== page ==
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This article explores how Freemasonry served as an important institutional setting where the core tenets of the Catholic Enlightenment shaped the social lives of ordinary people during the prerevolutionary and revolutionary eras (ca. 1775–1800). Through an examination of the books brethren owned, the rituals they performed, and the partnerships they forged with local priests in poor relief, it demonstrates that lodges promoted a form of Catholicism that was irenical, practical, simplified, and Christocentric. Archival material includes meeting registers, account books, correspondence between brethren, and ritual manuals housed either in underexploited provincial archives or in the Russian archives of the Grand Orient de France in Paris. This investigation demonstrates that the Catholic Enlightenment was not only a movement of ideas but also a sociocultural phenomenon and that Old Regime Freemasonry, unlike its modern iterations, was imbued with Christian ethics and embedded within a Christian symbolic order.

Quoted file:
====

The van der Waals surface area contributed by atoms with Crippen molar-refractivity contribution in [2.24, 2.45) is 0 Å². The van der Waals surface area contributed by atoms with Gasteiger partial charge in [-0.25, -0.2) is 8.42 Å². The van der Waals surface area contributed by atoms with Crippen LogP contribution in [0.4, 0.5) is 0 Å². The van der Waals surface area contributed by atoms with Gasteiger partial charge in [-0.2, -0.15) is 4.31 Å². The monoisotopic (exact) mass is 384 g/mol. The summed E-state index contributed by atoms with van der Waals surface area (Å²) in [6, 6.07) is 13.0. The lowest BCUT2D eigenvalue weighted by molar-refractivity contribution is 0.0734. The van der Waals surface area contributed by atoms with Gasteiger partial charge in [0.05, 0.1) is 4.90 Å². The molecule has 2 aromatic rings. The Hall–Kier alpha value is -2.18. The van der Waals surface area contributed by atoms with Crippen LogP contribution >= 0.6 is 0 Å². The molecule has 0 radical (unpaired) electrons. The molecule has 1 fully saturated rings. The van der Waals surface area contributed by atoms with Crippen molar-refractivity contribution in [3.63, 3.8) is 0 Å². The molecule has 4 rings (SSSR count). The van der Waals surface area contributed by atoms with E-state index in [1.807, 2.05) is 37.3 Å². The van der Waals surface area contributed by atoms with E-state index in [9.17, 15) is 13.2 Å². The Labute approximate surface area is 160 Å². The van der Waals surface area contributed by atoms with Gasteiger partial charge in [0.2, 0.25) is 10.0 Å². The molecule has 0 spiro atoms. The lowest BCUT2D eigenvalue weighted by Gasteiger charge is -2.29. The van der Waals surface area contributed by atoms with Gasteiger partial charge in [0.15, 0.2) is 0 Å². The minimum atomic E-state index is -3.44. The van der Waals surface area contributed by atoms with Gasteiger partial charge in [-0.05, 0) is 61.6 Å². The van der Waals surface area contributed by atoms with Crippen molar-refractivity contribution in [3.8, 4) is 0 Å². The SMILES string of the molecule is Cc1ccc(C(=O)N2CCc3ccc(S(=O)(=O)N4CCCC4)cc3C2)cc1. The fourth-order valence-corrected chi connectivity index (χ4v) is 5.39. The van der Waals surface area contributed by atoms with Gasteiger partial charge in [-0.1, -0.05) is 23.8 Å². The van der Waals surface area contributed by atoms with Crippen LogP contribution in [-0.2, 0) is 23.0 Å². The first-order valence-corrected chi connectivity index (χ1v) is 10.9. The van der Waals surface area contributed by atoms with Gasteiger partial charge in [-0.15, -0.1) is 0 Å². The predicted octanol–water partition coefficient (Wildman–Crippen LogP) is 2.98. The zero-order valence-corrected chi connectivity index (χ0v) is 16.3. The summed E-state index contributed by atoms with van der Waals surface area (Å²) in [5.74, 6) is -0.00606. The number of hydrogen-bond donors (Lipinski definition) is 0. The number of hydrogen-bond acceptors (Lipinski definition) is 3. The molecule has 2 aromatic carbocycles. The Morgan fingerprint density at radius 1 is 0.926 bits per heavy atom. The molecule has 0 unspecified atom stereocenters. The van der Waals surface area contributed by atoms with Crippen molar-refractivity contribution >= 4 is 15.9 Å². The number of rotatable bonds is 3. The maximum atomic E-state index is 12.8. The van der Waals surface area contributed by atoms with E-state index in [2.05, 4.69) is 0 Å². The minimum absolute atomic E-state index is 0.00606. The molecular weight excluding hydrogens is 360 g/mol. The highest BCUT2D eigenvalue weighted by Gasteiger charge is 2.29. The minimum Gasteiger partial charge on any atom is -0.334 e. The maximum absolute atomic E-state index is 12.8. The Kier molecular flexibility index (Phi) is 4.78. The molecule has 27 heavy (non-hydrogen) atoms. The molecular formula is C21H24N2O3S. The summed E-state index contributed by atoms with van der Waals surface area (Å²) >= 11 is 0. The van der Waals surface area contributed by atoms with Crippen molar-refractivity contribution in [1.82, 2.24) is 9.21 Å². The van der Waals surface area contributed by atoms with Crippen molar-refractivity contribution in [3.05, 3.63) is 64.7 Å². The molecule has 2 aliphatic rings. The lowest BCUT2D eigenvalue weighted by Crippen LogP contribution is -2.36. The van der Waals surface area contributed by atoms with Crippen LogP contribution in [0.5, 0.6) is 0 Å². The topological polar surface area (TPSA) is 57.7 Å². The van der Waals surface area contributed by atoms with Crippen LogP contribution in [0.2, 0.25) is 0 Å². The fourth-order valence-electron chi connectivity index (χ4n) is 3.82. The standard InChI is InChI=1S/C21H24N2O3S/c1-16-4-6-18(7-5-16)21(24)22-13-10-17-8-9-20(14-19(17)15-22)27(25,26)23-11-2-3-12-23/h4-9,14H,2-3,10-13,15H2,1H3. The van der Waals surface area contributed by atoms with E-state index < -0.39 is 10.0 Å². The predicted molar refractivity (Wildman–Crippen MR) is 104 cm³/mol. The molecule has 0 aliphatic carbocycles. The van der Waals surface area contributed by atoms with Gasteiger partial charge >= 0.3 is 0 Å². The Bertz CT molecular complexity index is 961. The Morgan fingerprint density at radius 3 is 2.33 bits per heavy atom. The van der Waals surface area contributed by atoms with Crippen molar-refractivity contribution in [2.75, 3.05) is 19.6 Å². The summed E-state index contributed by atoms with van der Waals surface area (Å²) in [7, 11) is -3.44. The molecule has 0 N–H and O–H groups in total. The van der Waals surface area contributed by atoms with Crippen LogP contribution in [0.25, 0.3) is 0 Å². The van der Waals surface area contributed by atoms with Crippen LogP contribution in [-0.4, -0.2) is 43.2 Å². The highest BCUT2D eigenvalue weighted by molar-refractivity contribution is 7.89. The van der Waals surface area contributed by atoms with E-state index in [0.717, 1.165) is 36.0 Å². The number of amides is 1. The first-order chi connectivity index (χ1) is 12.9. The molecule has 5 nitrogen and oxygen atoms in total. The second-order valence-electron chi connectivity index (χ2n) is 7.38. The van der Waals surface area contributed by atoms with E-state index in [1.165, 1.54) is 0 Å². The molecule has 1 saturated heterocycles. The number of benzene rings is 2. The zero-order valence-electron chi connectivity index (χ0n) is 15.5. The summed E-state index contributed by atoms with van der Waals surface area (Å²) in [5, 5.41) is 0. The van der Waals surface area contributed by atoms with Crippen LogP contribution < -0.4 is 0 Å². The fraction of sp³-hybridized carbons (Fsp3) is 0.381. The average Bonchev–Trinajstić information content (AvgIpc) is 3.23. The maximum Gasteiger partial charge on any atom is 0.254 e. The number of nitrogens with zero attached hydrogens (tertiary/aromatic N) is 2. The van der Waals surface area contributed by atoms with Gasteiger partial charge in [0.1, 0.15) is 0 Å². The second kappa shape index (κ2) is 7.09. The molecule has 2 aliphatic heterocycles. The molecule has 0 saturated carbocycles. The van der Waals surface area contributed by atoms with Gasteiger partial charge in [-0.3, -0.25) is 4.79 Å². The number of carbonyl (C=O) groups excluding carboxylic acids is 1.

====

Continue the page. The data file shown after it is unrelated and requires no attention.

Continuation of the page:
University of Chicago Press

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The Journal of Modern History

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